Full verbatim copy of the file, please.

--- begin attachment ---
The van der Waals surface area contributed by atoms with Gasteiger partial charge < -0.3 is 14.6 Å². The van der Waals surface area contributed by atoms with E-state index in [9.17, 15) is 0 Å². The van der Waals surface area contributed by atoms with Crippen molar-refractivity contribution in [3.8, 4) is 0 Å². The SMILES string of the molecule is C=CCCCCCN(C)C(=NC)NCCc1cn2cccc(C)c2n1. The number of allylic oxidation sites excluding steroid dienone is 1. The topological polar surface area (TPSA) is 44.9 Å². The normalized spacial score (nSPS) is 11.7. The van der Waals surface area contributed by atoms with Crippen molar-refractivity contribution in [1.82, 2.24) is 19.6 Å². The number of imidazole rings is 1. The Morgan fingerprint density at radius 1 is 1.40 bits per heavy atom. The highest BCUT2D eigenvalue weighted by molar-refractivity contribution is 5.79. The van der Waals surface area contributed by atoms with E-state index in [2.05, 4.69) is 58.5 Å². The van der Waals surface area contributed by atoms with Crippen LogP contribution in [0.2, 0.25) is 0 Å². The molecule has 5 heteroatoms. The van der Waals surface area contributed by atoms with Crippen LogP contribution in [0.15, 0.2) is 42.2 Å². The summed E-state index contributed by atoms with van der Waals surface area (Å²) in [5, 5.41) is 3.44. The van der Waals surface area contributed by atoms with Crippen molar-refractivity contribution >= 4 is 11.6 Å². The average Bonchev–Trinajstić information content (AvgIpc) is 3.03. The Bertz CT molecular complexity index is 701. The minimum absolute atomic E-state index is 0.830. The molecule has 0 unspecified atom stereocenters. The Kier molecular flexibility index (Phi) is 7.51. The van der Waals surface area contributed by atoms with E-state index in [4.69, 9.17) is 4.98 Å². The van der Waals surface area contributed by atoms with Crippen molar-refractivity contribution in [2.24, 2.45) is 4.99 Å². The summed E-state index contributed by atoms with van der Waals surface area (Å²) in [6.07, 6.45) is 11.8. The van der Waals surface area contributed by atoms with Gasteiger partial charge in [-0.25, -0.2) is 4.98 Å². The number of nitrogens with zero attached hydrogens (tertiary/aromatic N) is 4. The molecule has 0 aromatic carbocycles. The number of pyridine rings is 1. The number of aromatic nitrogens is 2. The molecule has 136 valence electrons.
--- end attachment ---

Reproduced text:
The van der Waals surface area contributed by atoms with Gasteiger partial charge < -0.3 is 14.6 Å². The van der Waals surface area contributed by atoms with E-state index in [9.17, 15) is 0 Å². The van der Waals surface area contributed by atoms with Crippen molar-refractivity contribution in [3.8, 4) is 0 Å². The SMILES string of the molecule is C=CCCCCCN(C)C(=NC)NCCc1cn2cccc(C)c2n1. The number of allylic oxidation sites excluding steroid dienone is 1. The topological polar surface area (TPSA) is 44.9 Å². The normalized spacial score (nSPS) is 11.7. The van der Waals surface area contributed by atoms with Crippen molar-refractivity contribution in [1.82, 2.24) is 19.6 Å². The number of imidazole rings is 1. The Morgan fingerprint density at radius 1 is 1.40 bits per heavy atom. The highest BCUT2D eigenvalue weighted by molar-refractivity contribution is 5.79. The van der Waals surface area contributed by atoms with E-state index in [2.05, 4.69) is 58.5 Å². The van der Waals surface area contributed by atoms with Crippen LogP contribution in [0.2, 0.25) is 0 Å². The molecule has 5 heteroatoms. The van der Waals surface area contributed by atoms with Crippen LogP contribution in [0.15, 0.2) is 42.2 Å². The summed E-state index contributed by atoms with van der Waals surface area (Å²) in [5, 5.41) is 3.44. The van der Waals surface area contributed by atoms with Crippen molar-refractivity contribution >= 4 is 11.6 Å². The average Bonchev–Trinajstić information content (AvgIpc) is 3.03. The Bertz CT molecular complexity index is 701. The minimum absolute atomic E-state index is 0.830. The molecule has 0 unspecified atom stereocenters. The Kier molecular flexibility index (Phi) is 7.51. The van der Waals surface area contributed by atoms with E-state index in [4.69, 9.17) is 4.98 Å². The van der Waals surface area contributed by atoms with Crippen molar-refractivity contribution in [2.24, 2.45) is 4.99 Å². The summed E-state index contributed by atoms with van der Waals surface area (Å²) in [6.07, 6.45) is 11.8. The van der Waals surface area contributed by atoms with Gasteiger partial charge in [-0.25, -0.2) is 4.98 Å². The number of nitrogens with zero attached hydrogens (tertiary/aromatic N) is 4. The molecule has 0 aromatic carbocycles. The number of pyridine rings is 1. The number of aromatic nitrogens is 2. The molecule has 136 valence electrons.